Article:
English exchange student explores American culture while at FMU

Jasmine Moultrie, Staff Writer

After being at Francis Marion University for less than two weeks, Samora “Sam” Parkinson has noticed several differences in the way things are done regarding education, television, food, and hospitality.

Parkinson came to Francis Marion University through the exchange program with De Montfort University (DMU) to study history. He hopes to become a history teacher for middle-school-aged children.

“I would like to teach middle-school children because they are a good age group to teach,” Parkinson said. “I know I wouldn’t be able to teach high-school-age children because I would be passing out detention slips all day.”

Parkinson will spend one semester at Francis Marion University and then he will return to DMU to complete his bachelor’s degree.  There was the option of attending another school within the United States to study history, but his final decision was for FMU.

Coming to South Carolina will be Parkinson’s third time within the United States. His previous visits include Orlando, Fla. and Atlanta, Ga. He visited these places with his family when he was younger.

“I chose Francis Marion University because the presentation of the school was good and people in the South are nice,” Parkinson said.  “People in the South talk to people that they don’t know, whereas in England they don’t do that because everyone has their own agenda and is too busy to talk and try to get to know someone.”

Parkinson discussed the differences between England and United States, such as the structure of classes and the housing arrangements.

“I prefer the way classes are scheduled in England,” Parkinson said. “We don’t attend the same classes every day. I usually attend classes three days out of the week, but here I have no days off. I have to go to class every day.”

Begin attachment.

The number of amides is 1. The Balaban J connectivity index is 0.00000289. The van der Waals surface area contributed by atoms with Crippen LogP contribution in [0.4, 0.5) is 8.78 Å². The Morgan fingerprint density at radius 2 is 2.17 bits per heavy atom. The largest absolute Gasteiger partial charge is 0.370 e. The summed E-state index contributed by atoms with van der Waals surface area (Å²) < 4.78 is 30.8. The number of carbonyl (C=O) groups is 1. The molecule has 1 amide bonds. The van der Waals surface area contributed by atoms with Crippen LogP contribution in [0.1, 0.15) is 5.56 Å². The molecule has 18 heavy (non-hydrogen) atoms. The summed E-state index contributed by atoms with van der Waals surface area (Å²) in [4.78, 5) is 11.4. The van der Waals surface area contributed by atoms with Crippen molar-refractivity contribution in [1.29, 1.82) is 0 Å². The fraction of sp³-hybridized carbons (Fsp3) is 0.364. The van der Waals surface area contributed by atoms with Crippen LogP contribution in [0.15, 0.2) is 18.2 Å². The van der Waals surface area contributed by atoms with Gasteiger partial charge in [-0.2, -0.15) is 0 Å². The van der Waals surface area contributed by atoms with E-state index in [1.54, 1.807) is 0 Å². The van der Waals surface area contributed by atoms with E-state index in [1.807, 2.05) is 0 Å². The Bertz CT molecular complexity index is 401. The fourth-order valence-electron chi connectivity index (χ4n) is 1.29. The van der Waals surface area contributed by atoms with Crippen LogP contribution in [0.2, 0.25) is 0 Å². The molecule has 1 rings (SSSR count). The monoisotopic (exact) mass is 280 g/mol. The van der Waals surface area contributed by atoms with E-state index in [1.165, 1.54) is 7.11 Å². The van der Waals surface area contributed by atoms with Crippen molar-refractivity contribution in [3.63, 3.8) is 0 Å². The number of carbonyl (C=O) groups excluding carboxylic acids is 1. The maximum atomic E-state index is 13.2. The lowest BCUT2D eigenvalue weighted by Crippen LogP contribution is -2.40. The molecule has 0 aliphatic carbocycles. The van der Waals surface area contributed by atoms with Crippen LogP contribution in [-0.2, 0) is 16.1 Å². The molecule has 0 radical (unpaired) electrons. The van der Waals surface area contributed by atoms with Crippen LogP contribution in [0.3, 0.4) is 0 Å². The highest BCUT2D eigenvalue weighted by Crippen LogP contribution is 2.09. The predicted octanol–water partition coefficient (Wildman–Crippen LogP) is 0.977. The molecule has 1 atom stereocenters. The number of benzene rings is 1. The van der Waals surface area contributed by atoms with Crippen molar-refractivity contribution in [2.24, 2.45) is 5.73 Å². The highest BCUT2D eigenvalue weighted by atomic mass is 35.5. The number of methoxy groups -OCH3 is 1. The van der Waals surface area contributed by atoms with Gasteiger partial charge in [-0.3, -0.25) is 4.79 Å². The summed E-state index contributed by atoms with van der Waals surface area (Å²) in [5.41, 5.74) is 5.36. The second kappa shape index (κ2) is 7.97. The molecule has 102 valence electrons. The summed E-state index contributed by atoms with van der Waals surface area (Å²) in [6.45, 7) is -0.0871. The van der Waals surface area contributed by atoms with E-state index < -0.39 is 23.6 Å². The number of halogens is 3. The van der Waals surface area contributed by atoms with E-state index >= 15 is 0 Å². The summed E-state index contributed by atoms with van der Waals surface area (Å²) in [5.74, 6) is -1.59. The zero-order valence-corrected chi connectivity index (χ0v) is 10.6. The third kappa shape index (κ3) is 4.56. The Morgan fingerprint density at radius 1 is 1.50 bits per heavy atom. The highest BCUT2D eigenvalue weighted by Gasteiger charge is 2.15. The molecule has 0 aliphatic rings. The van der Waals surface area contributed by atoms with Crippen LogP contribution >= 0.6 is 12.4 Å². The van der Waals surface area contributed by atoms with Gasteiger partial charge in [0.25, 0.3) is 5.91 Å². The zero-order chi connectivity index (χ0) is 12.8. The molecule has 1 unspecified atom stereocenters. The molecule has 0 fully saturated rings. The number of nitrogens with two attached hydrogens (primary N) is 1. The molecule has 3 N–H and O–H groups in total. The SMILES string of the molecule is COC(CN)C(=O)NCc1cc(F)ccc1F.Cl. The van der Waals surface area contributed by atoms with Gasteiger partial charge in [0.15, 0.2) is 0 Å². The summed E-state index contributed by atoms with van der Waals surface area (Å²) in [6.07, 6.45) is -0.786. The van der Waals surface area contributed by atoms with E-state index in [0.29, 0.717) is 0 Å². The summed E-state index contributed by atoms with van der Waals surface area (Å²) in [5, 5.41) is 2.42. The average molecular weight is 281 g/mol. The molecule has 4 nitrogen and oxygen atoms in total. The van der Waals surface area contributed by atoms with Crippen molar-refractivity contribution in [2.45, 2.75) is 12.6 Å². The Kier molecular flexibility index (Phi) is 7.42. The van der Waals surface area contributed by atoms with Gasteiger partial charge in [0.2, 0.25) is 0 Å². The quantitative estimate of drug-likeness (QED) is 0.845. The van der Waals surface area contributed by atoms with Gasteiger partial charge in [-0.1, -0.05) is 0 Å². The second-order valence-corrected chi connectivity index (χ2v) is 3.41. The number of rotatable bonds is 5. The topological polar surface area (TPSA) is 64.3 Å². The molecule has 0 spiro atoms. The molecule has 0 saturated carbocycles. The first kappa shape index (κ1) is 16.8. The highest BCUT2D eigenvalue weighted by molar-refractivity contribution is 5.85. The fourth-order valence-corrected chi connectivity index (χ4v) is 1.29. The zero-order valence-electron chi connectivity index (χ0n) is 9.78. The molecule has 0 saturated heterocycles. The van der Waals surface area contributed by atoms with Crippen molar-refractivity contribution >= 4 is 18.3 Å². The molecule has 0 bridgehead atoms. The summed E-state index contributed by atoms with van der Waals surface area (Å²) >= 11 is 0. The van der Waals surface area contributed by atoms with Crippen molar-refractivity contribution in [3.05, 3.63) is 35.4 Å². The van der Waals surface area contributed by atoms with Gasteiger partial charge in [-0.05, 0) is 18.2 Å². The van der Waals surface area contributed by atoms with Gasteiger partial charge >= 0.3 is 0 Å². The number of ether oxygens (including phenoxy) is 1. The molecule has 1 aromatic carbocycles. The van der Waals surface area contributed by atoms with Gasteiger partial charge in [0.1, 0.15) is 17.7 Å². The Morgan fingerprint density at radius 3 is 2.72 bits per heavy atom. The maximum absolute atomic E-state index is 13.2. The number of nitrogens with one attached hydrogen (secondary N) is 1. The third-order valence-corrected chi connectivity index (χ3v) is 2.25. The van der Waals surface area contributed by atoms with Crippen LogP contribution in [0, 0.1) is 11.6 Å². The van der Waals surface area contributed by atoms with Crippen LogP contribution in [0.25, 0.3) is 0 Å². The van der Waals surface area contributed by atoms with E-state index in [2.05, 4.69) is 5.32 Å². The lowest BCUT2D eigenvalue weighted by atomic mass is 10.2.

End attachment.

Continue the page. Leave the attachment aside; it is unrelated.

Parkinson went on to explain that they only attend classes three to four days out of the week, and they will attend different classes on different days. He takes four classes at his university; everyday he is in a different class.

“I noticed that with the housing arrangements on campus there aren’t co-ed living arrangements,” Parkinson said. “I lived with three girls in an apartment and it was nice. The apartment was always clean.”

When he is not attending classes or studying, he likes to play Playstation 3, watch television and go out to eat.

“I find the television shows here different than in England,” Parkinson said. “The reality shows shown in England are not as exciting as in America. The reality shows here are edited for entertainment value, and the ones in England are not exciting, and what you see is what you get.”

Some reality television shows he enjoys to watch are Operation Repo and Bait Cars.

Parkinson has also visited several restaurants within the area. He noticed when eating at the restaurants in Florence that the portion sizes of food are different than in England.

The portion size difference was recognizable when he went to McDonald’s to order his usual two Big Mac meals.

“In England I usually have to order two Big Mac meals to fill me up because the meals are small,” Parkinson said. “But when I got my meal here I was surprised at the amount of food that I received. I knew I was going to be full after I ate.”

Parkinson said that the portion size of a medium meal served at McDonalds in America is considered to be a large in England.

Parkinson does not believe that the portion sizes being served in America is the only factor that contributes to the ongoing obesity problem, but the way the food is prepared and the additional amount of fat that is added by condiments.

“When I went to Waffle House, I saw people drowning their waffles in maple syrup and in butter, and I think that is the actually problem,” Parkinson said.

With the time that Parkinson will spend at the university he is looking forward to attending several events that are offered on campus and engaging in the college night life.

“I haven’t gone out to a party yet, but hopefully I will get a chance to see if it will be like anything on the movies and reality television shows,” Parkinson said.